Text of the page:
Mothers & Daughters
Senior year in high school, I had a teacher that I wanted to “adopt” me.
She was everything that I was not. Clever, well-spoken, conscientious, cultured, a master of grammar and literary criticism. Blonde. Beautiful.
I’m not sure if she ever considered me a daughter. I know she considered my friend and classmate at the very least a daughter, a friend. This friend actually came to visit her when we were out of high school and this teacher moved to another state. I was incredibly jealous when I heard this. I didn’t say anything, of course, but I made a mental note that that was not me with this teacher.
I never had a teacher I was that friendly with. Maybe that’s because I always set the boundary somehow. I had teachers I called mother, but I never had a teacher like her that I called a mother. And I wanted that and I wanted her to know that
This friend, I was jealous of her. She often camped out at this teacher’s office during free periods. I did too, along with a few other classmates. This teacher was quite popular with our class because of her willingness to talk about her life and share her often humorous, but loving perspective on our young lives and the troubles we faced. But I noticed how this teacher talked to me and then how she talked to my friend. Sometimes I was met as an equal in conversation. But when I wasn’t equal, she’d talk to me like a child. Not necessarily talking down to me, but talking to me as if my view and reach of the world were limited. She’d always talk to my friend as an equal in consciousness. My friend was much more mentally sound than I was at the time, I knew this. But it didn’t stop from me feeling like I was loved less. That feeling sat with me for a long time, and it sometimes comes out even now, years later.
Before my junior and senior year of high school, I was your model, overachieving student. I was rough around the edges socially and my mental health was questionable, but with my grades, I was in the top 25% of my class. Then my junior and senior year came, and my Obsessive Compulsive Disorder kicked in with full, unapologetic force. My grades slipped. I was committed to a children’s psychiatric ward. I barely graduated.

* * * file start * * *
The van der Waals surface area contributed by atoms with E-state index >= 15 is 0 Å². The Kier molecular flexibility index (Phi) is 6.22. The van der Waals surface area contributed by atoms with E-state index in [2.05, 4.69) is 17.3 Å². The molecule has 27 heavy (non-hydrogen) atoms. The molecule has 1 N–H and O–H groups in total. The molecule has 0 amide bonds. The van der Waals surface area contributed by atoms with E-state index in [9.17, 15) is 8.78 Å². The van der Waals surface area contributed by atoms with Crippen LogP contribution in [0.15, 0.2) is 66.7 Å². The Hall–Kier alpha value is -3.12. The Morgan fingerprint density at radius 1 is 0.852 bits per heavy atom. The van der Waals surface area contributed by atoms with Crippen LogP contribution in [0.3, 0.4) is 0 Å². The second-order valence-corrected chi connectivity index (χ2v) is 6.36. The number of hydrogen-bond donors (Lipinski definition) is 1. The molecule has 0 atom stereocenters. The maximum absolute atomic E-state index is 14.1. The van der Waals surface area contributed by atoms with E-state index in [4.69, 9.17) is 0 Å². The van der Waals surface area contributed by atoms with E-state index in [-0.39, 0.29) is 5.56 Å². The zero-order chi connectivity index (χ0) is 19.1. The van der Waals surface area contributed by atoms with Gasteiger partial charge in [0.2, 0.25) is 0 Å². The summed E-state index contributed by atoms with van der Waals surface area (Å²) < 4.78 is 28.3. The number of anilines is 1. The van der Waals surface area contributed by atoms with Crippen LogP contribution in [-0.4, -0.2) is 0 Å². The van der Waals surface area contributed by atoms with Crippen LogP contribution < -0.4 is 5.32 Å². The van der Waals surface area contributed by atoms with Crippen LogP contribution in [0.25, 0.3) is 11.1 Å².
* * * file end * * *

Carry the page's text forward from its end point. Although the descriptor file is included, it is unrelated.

Since then I consider myself a woman now, not because I’ve had sex or anything like that. But rather because I’m more aware of myself, who I am, and the conditions that challenge me to become something greater. I think if I transferred my consciousness to high school me, she’d consider me an equal like she did my friend. But that was then. And this is now.
I can’t say that I want a mother-daughter relationship with her like I had in high school. But part of me wishes I was still a part of her life because I’ve become closer to my old friend in most regards. I could stay jealous and spiteful that I wasn’t “ready” and now that I am ready it’d be weird for me to reach out with overbearing friendliness. But I choose to be happy that she was in my life to guide me, even if for a moment.
This all hit me now because I checked my social media for the first time in forever. She’s currently pregnant and excited and joyful in all ways possible.
I don’t know if she considered me a daughter like how I wanted to be. But I did and do consider her a mother — a woman to look up to and take notes on how to be and live in this world.
She’s already an amazing mother, so that kid’s gonna be lucky as hell.